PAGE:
Life on Mars could exist, say researchers
On Earth, the majority of methane is produced by living organisms, and the abundance of methane found in the Martian atmosphere suggests a similar process is occurring on Mars.
Methane on this planet is produced by microbes known as methanogens which are anaerobes meaning that they do not need oxygen and instead rely on hydrogen, meaning that they could survive on Mars.
However, the atmosphere on Mars is extremely thin – just one per cent the thickness of Earth’s – so experts wanted to see if the microbes could survive in its air.
To test this, scientists from the University of Arkansas took four species of methanogens – Methanothermobacter wolfeii, Methanosarcina barkeri, Methanobacterium formicicum, and Methanococcus maripaludis – and grew them in test tubes.
Life could exist in the atmosphere
In the tubes, the microbes were placed in liquids that acted as potential sub-surface Martian water.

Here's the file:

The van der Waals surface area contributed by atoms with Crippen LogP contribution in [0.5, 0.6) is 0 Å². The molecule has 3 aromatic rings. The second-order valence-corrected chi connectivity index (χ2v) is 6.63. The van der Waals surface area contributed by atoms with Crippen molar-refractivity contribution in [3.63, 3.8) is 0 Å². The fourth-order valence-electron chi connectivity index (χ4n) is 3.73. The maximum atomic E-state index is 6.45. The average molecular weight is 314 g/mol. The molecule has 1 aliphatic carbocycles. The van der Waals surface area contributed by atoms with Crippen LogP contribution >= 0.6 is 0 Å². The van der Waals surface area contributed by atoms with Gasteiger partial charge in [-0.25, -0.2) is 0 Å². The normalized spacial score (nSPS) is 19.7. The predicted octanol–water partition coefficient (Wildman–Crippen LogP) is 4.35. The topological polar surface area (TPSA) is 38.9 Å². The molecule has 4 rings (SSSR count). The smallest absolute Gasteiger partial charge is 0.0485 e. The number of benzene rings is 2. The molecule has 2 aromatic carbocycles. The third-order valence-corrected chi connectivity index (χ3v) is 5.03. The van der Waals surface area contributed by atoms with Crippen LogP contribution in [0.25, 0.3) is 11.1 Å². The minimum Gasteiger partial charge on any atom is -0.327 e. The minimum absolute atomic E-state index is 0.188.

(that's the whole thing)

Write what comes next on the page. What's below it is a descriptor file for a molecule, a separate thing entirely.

The microbes were also fed hydrogen gas and covered in dirt to simulate the conditions of Mars and then subjected to low pressures.
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They found that the methanogens could survive for up to 21 days in pressures which were six-thousandths of that on Earth, indicating that they could survive in the Martian atmosphere.
Rebecca Mickol, from the University of Arkansas, said: “In all the environments we find here on Earth, there is some sort of microorganism in almost all of them.
“On Earth, most methane is produced biologically by past or present organisms. The same could possibly be true for Mars.”
There could also be water on Mars
Explaining the next part of the process, she said: "The next step is to also include temperature.
"Mars is very, very cold, often getting down to -212ºF at night, and sometimes, on the warmest day of the year, at noon, the temperature can rise above freezing.
“We'd run our experiments just above freezing, but the cold temperature would limit evaporation of the liquid media and it would create a more Mars-like environment.
"That being said, with the abundance of life on Earth, in all the different extremes of environments found here, it's quite possible there exists life — bacteria or tiny microorganisms — somewhere else in the Universe.
"We're just trying to explore that idea."